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I am manipulating relative large images, about 5MP and sometimes even more. I need two copies of the images in memory for manipulation. Now, the loaded images consume a lot of memory, more than available by the default Android heap which is 16MB respectively 24MB which results in the following error:

11-20 18:02:28.984: E/AndroidRuntime(7334): java.lang.OutOfMemoryError: bitmap size exceeds VM budget

I need full resolution, thus downscaling while loading the images does not help. What's the best solution to get over this problem? Are there built-in methods to dynamically load only chunks of bitmaps from storage? And can someone give me some hints how I can overcome the memory problem, e.g. by using specific caching strategies?

Regards,

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2 Answers 2

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You can allocate more memory in the ndk. You'd have to write native code to manipulate the images, or you'd have to figure out a way to allocate the image memory in native, then pass it back to Java.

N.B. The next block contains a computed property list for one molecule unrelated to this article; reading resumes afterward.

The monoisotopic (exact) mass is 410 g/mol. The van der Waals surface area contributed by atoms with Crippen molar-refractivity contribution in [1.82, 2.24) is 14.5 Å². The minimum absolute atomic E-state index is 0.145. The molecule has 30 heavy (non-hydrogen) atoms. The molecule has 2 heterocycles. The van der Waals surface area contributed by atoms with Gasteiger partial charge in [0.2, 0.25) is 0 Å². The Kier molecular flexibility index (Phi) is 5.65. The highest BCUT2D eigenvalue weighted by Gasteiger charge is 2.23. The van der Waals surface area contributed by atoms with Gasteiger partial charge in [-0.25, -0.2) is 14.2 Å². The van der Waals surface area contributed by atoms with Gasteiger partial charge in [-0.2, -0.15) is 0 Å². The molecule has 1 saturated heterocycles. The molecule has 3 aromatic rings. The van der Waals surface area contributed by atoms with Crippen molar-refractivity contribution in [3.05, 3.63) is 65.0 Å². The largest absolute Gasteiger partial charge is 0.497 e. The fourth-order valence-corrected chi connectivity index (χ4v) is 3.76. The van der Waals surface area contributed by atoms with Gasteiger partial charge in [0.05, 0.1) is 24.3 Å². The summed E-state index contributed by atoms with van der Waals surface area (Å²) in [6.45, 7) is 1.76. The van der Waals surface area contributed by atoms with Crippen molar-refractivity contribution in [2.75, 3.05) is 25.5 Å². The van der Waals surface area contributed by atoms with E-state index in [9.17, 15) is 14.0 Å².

Bitmap/Canvas use and the NDK

Another option might be to load a single image into memory, and break it up into chunks for processing. Save those chunks out to the file system. So, say you 2 large images. You load the first image, break it into 4 parts, save them, load the second, break it into 4 parts, save those, then load part #1 for each image, and do your thing. That implies you know that neither individual image is larger than the heap max, and that what you need to do is (basically) pixel level and doesn't need access to surrounding pixel data (you'll run into trouble at the edges if you need neighbor pixel info).

Without downsampling, splitting, or ndk, I don't know how you'd get more image data into memory. Perhaps lowering the color info. We do this in a product. Represent each pixel as 16 bits rather than 24 or 32. Our product is functional rather than "pretty", so the loss of color info wasn't a big deal.

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Thanks! I was not aware of that the NDK does not have the memory restrictions. –  Hyndrix Nov 21 '11 at 19:48

You should watch this video on memory management: http://www.youtube.com/watch?v=_CruQY55HOk At about 6 mins into it he covers the LargeHeap manifest option added to HoneyComb.

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Thanks for the video link. Patrick's talk is really informative, especially the usage of the Eclipse MAT. –  Hyndrix Nov 22 '11 at 6:41

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